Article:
What to Binge Watch: Don’t you forget about John Hughes

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Photo via Wikimedia Commons

The Breakfast Club (pictured above) is one of John Hughes most famous movies.

Kevin Hutchinson, Staff Writer

Teens of every generation need coming-of-age movies, which reflect the tumultuous and terrifying experience of growing up. Viewers need to identify with characters, understanding their struggles and taking inspiration for their own lives. No movies allow for this effect like those produced, written, and directed by the legendary John Hughes.

In his early 30s, Hughes helmed a slew of coming-of-age films still regarded as the most popular in history. He wrote Ferris Bueller’s Day Off, The Breakfast Club, Pretty in Pink, and Sixteen Candles, all of which depicted American teenagers with unparalleled realism. The characters of each film endure distinct issues experienced by teenagers, allowing viewers to see real-life problems mirrored and solved on the big screen. 

Upon their release, these films were revolutionary. Never before had mainstream movies starred teens as protagonists or portrayed their struggles with biting realism. 

Despite their buoyant humor and immense entertainment value, these films represent the central tenets of adolescent angst: romance, neuroticism, parents, and the complex social game of high school. They tell relatable stories with likable heroes.”

Despite their buoyant humor and immense entertainment value, these films represent the central tenets of adolescent angst: romance, neuroticism, parents, and the complex social game of high school. They tell relatable stories with likable heroes.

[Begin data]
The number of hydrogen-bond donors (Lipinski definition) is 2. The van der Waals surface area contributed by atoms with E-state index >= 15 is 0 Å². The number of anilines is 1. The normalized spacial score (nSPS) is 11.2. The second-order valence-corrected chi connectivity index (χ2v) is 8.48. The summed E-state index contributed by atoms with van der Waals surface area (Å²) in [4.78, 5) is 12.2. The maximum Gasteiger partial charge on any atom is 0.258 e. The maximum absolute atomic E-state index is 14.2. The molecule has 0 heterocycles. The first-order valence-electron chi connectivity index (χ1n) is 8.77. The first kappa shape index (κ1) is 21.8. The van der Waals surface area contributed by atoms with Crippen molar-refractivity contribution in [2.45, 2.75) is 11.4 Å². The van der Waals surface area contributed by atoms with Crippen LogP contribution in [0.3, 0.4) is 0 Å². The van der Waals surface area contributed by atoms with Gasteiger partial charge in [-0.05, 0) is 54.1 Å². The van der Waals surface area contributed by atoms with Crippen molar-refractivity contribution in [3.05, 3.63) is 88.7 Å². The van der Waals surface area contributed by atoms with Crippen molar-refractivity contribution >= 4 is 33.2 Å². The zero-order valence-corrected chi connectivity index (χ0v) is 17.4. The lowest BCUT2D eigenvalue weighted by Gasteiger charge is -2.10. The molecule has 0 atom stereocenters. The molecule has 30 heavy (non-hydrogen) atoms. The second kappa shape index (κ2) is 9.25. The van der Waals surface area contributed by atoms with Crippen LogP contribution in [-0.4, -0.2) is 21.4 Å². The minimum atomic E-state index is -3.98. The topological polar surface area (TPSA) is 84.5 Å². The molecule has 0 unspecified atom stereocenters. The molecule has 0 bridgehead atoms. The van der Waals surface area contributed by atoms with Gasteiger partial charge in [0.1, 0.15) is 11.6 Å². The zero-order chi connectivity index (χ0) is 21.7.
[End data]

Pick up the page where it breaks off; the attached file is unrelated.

In Ferris, the carefree teenage title character tours Chicago, teaching his neurotic best friend of a better approach to life.

Pretty in Pink tackles a brutal love triangle and a father’s struggles with regret.

Sixteen Candles features a tense sibling dynamic and dysfunctional teen romances.

The Breakfast Club, hailed widely as the most emotionally wrenching film ever marketed to young adults, wrestles with intense themes that resonate with people of every generation. The film’s five protagonists reflect high school stereotypes, and the unlikely friendships formed between them during Saturday detention propel them into maturity, growth, and a new way of perceiving their relationships with people.

For teens who feel lost, dazed, and confused, Hughes’ masterpieces create an invigorating tonic that can uplift, inspire, and humor audiences. To absorb important life lessons in two hours or less, turn to the Hughes films.